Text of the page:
Islamic finance regulations around the world

Ireland, a country of arguably staunch Catholics, is also making a bid to be a global hub for Islamic finance.

 

Ireland, a country of arguably staunch Catholics, is also making a bid to be a global hub for Islamic finance. The global growth of Islamic finance in recent years is, in part, a response to the demand for a more ethical financial system. But is Islamic finance just an ethical “spin” on “conventional” finance? Or can it offer more tangible solutions beyond the Muslim community?

What is Islamic finance?

Just like ethical investment in the standard financial sector, Islamic finance prohibits the use of funds for certain purposes. For example, no investment in activities that deal with alcohol, pornography, gambling and so forth.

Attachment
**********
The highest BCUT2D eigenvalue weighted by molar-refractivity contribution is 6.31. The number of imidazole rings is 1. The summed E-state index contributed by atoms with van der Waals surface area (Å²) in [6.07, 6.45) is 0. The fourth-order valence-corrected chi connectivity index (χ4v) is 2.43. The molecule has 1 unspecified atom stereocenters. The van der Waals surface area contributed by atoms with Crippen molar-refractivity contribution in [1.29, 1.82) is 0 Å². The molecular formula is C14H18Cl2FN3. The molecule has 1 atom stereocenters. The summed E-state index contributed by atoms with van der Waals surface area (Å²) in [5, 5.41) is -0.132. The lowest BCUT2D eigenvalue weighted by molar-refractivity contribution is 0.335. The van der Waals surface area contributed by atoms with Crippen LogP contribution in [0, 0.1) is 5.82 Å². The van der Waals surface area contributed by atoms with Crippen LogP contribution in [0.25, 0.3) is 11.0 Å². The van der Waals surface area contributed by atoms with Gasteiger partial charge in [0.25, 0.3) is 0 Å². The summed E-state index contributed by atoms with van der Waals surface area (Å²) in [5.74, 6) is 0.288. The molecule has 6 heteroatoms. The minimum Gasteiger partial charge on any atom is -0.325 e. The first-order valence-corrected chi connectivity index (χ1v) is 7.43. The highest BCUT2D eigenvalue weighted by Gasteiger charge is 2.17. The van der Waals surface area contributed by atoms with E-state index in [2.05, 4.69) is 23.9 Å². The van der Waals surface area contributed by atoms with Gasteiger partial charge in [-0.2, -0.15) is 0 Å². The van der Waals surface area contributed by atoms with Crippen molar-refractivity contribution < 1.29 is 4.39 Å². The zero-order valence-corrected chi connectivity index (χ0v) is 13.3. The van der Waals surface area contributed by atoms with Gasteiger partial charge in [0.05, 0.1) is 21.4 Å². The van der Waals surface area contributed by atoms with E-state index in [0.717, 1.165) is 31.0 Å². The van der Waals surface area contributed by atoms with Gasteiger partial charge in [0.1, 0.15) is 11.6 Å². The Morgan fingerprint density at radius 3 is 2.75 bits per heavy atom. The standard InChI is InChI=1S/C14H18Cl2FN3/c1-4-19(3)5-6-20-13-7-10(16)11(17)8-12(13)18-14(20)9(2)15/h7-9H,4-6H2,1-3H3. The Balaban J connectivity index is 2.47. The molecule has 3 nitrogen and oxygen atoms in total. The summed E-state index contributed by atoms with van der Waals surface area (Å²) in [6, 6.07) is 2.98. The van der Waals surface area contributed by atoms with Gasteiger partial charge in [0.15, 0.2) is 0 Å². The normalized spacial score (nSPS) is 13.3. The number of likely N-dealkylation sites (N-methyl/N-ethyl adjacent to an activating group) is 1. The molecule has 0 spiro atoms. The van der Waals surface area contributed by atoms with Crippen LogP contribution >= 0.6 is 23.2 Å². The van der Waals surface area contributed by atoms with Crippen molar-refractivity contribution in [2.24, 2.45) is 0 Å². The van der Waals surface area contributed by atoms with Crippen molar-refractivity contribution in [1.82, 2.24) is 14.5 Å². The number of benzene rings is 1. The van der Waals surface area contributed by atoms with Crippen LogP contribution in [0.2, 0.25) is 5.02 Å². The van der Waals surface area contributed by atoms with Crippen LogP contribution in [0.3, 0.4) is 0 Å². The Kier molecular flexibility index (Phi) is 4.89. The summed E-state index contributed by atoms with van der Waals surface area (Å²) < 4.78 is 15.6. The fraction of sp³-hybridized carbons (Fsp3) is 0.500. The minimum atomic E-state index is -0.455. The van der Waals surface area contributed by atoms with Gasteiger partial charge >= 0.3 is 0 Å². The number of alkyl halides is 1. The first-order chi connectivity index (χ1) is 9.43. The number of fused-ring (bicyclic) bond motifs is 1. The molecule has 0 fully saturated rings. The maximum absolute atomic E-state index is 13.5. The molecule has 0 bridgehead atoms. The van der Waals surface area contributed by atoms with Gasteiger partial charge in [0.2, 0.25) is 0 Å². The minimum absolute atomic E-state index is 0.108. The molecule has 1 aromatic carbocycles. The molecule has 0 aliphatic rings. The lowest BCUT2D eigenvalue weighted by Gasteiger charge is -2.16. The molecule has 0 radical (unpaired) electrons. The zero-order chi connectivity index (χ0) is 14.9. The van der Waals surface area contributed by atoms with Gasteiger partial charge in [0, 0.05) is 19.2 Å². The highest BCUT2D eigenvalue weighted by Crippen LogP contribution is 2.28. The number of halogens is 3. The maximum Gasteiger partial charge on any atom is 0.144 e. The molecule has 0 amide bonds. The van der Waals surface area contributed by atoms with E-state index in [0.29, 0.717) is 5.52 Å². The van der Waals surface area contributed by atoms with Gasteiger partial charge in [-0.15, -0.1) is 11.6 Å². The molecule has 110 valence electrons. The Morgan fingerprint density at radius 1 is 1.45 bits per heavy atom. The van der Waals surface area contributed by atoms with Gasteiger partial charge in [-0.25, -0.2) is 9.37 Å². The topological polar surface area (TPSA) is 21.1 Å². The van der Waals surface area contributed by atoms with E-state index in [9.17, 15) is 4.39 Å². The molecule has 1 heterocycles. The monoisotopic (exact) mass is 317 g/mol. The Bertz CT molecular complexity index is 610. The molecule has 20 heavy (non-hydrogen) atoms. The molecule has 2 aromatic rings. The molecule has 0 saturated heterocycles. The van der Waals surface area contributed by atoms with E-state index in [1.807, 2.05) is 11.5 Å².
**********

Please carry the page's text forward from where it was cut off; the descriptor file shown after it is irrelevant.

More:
The basis for Islamic finance’s code of ethics comes from religious texts and is less arbitrary than secular ethical investment. Admittedly, these texts have to be interpreted, and this can lead to vigorous debates and disagreements. But compared to standard ethical investment, the religious texts serve as a relatively more permanent anchor to guide behaviour.

Islamic finance goes much further than standard ethical investment. Not only does Islamic finance prohibit funding for “unethical” activities, it also bans transactions where people share risks and uncertainty in a disproportionate manner. This is why the use of interest is prohibited.